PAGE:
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While scientists are fallible like anyone else, research would improve if it were built on biblical ethics and the truth of God's Word.
In a recent survey, one in seven scientists admitted that their colleagues have faked data in their research and that three-fourths have committed “questionable research practices.” The results, published in PLoS One, also showed that up to one-third of scientists admit “failing to present data that contradict one’s own previous research.”* While not all scientists fall in this category, even the most careful and honest have biases and presuppositions that can influence how they see evidence.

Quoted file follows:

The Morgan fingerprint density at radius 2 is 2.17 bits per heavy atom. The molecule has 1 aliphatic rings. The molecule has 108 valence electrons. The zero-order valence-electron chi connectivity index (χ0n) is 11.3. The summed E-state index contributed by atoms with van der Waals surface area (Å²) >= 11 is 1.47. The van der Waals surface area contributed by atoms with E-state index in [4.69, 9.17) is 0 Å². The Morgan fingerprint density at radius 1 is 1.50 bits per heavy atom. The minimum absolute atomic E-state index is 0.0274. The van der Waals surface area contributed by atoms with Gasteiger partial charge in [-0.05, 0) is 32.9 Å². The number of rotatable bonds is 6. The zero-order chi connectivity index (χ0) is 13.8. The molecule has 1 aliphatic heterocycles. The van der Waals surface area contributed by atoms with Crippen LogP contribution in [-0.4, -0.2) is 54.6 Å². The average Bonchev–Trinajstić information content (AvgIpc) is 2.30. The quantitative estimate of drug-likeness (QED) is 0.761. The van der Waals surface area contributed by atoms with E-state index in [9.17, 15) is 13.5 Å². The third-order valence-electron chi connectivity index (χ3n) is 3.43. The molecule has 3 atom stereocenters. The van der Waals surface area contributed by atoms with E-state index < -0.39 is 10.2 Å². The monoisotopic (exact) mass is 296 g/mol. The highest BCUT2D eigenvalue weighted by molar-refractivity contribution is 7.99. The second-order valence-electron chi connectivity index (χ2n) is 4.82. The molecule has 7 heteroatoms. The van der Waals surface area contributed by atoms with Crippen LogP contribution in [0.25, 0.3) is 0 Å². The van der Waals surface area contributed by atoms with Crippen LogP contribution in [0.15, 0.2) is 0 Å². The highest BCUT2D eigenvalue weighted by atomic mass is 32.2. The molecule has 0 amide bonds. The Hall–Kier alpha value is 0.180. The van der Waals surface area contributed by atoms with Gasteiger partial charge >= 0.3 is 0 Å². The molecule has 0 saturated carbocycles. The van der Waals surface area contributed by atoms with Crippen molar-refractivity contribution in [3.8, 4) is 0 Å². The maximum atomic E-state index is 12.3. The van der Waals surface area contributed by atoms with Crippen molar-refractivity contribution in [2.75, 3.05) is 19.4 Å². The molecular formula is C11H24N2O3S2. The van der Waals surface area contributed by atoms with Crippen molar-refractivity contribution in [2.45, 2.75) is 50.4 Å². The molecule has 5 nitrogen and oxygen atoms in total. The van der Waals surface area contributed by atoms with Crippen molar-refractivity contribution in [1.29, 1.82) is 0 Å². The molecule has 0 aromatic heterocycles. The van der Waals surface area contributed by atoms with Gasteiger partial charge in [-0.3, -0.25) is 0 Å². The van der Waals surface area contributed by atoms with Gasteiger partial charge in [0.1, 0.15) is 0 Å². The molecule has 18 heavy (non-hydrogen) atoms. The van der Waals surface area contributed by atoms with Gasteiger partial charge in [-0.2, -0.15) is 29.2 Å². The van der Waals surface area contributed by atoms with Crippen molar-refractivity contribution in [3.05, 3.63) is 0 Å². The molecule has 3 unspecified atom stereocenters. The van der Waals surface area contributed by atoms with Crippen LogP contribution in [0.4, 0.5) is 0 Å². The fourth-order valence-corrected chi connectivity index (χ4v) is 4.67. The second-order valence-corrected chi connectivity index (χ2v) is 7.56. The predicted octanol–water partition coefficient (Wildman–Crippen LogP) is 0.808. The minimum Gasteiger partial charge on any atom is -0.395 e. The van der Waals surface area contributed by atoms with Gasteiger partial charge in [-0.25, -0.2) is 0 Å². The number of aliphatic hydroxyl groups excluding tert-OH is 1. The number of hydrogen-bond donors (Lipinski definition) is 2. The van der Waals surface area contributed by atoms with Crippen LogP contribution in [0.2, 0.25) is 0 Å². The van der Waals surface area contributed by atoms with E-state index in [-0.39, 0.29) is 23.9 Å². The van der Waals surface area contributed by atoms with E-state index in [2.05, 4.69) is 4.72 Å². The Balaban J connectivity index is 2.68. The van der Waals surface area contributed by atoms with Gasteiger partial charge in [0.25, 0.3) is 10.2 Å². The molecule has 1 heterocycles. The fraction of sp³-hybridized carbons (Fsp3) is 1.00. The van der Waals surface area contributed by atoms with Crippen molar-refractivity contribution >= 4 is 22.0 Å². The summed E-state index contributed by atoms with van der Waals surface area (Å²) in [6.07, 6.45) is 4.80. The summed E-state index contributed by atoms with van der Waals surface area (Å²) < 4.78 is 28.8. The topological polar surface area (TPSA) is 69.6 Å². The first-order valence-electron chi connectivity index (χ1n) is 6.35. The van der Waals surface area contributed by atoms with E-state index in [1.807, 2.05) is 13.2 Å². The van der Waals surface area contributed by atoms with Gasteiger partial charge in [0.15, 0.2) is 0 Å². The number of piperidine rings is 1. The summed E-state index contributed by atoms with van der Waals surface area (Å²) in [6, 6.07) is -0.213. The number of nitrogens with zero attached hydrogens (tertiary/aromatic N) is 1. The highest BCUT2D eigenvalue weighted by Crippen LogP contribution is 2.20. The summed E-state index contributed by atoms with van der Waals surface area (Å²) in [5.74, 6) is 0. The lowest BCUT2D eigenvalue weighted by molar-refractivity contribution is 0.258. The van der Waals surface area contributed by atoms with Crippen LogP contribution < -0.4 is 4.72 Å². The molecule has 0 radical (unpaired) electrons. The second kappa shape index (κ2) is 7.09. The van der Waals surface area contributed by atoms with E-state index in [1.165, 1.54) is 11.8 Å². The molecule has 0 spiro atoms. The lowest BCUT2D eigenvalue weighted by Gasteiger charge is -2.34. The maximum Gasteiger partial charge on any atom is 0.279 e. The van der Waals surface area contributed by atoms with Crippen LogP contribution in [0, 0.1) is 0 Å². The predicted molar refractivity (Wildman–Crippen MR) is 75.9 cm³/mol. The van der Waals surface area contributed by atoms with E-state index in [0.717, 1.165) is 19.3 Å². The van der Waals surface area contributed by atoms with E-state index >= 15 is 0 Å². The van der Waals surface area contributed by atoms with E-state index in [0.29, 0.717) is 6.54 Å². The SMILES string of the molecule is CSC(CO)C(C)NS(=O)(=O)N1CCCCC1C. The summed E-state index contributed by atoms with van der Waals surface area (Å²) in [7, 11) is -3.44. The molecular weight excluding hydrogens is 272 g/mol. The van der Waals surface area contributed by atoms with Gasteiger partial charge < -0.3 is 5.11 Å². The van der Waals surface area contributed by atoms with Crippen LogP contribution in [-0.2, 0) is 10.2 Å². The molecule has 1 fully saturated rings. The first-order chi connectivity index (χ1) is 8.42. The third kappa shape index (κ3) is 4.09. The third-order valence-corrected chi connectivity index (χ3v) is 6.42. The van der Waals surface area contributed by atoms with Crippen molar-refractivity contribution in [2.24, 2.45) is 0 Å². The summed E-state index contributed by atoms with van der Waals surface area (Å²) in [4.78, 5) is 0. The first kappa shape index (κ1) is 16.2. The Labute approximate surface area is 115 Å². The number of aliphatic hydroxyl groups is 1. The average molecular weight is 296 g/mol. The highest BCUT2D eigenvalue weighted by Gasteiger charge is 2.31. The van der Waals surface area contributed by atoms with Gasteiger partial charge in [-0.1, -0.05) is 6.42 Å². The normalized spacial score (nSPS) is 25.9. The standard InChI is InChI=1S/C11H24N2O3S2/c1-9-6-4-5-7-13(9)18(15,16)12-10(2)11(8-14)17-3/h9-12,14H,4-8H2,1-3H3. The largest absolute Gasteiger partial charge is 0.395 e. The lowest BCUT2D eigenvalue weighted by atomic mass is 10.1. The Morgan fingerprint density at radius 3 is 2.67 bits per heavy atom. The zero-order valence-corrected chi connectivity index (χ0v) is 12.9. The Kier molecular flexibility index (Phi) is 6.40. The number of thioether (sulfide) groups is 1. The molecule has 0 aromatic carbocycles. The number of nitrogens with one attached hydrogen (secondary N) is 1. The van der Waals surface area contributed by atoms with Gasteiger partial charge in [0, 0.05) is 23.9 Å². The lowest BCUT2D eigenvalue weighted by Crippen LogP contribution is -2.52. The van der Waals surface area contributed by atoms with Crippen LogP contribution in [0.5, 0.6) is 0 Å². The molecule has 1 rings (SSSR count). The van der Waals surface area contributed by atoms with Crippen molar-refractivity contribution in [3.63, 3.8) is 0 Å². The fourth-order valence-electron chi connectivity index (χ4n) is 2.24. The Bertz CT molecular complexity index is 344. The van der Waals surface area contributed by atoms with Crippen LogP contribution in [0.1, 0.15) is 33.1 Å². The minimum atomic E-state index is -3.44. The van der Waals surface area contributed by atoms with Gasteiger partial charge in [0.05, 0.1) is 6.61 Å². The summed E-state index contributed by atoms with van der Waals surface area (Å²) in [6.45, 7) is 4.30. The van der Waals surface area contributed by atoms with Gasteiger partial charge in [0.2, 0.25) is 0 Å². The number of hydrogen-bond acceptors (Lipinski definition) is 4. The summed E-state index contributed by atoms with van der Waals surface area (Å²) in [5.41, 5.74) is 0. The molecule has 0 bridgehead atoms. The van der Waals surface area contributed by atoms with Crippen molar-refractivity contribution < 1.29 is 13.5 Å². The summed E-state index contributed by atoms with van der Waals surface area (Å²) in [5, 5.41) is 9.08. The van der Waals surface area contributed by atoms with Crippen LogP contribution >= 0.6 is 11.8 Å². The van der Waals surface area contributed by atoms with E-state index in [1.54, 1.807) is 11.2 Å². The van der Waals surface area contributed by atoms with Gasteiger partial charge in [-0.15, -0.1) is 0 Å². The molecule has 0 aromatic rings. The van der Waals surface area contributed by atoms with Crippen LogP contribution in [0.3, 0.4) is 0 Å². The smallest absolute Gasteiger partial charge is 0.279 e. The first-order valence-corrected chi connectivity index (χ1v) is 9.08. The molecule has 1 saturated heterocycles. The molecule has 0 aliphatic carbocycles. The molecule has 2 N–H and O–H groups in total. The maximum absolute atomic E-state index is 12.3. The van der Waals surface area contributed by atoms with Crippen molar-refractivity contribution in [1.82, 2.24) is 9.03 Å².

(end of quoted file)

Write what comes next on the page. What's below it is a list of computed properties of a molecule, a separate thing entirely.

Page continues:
More disconcerting is fabricated research, whether it’s the Piltdown man fraud (exposed as a hoax in 1953) or a Korean scientist who fabricated a widely publicized breakthrough in the production of embryonic stem cells (published in Science in 2004 and exposed in 2005).
While scientists are fallible like anyone else, research would vastly improve if it were built on biblical ethics and the truths of God’s infallible Word.